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Biden COVID-19 update: President likely contracted highly contagious BA.5 omicron strain


President Joe Biden has contracted a highly contagious new strain of COVID-19 which forced him to cancel his trip to Philadelphia and Wilkes-Barre earlier this week.

He likely has the BA.5 variant of the omicron strain, which has spread around the country rapidly in recent weeks, a White House release from his doctor Kevin O’Connor says.

Some of the president’s symptoms, like his cough and runny nose, have improved. But Saturday’s release also mentions a sore throat and body aches, symptoms that weren’t included in the doctor’s initial notes, the AP reported.

Biden first tested positive on Thursday. O’Connor said he is on his second full day of Paxlovid, an antiviral therapy used to lessen the symptoms of COVID-19. His vital signs have been normal.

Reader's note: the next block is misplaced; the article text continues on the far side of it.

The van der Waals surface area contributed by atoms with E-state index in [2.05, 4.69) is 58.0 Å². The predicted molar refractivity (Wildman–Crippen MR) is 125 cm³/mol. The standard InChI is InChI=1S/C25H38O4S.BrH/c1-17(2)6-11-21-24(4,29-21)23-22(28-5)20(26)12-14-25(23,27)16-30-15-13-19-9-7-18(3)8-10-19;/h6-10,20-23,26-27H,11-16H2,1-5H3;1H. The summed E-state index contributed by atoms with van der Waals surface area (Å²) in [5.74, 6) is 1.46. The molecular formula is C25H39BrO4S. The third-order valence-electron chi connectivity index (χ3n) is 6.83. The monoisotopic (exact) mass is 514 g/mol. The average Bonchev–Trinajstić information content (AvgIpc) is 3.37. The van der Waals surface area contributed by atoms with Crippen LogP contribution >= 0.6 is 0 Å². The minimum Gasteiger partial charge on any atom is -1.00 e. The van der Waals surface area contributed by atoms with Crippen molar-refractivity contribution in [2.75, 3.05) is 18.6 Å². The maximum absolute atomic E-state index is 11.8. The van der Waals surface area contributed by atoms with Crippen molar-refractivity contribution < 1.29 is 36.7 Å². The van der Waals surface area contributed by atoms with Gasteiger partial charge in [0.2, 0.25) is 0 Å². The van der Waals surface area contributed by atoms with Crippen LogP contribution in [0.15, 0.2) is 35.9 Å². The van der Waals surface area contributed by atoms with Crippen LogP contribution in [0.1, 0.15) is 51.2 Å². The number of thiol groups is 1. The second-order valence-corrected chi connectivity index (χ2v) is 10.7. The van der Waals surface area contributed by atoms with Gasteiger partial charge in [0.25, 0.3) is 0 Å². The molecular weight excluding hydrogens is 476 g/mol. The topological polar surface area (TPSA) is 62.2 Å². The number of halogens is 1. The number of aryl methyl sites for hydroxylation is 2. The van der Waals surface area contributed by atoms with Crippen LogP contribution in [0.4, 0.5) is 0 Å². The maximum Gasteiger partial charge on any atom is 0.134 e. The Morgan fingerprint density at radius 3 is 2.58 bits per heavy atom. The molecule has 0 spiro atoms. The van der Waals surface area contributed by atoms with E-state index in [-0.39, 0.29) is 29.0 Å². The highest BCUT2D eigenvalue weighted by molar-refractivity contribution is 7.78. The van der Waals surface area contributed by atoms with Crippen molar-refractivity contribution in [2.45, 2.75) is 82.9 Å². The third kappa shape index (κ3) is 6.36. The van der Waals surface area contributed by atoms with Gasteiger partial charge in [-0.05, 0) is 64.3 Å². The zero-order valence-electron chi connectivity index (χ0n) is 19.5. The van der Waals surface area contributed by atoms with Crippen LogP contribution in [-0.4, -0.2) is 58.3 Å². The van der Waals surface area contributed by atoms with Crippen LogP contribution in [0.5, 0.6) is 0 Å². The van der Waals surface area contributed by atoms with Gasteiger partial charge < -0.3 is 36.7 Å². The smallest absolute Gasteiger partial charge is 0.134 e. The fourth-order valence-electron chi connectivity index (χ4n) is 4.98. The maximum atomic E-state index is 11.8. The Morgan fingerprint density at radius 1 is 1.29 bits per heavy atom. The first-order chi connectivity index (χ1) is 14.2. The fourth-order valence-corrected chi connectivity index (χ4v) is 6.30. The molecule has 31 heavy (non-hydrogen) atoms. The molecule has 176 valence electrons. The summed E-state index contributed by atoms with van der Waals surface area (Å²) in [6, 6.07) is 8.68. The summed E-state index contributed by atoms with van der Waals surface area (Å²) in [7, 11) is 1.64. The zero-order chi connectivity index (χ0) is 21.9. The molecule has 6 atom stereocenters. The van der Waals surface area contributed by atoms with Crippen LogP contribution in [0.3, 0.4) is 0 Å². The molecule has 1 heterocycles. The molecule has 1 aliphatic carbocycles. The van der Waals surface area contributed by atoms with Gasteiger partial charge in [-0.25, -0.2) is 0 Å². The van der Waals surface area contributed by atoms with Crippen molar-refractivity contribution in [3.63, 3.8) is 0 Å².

The White House said Biden’s symptoms have been mild because of that treatment and the fact that he’s received four doses of the COVID-19 vaccine.

Although he’s been isolating at the White House since Thursday, the president hasn’t stopped working. He attended a virtual meeting with economic advisors on Friday, where he noted that his voice was very hoarse.

“I feel much better than I sound,” he said.

Biden was supposed to visit Pennsylvania on the day he tested positive and then take a weekend trip to his beach house in Delaware.

He was scheduled to attend a fundraiser for the Democratic National Committee in Philadelphia and to celebrate the passage of the “Bipartisan Safer Communities Act” in Wilkes-Barre.

The gun reform and mental health bill, which was passed into law by the U.S. Senate last month, will include billions of dollars for enhanced background checks for firearm buyers younger than 21, money for school safety improvements and investments in family and youth mental health services.

The bill was also supported by Pennsylvania Sen. Pat Toomey.

“This bipartisan gun safety bill protects the Second Amendment rights of law-abiding citizens while taking steps to make our communities safer,” he said in a release last month.



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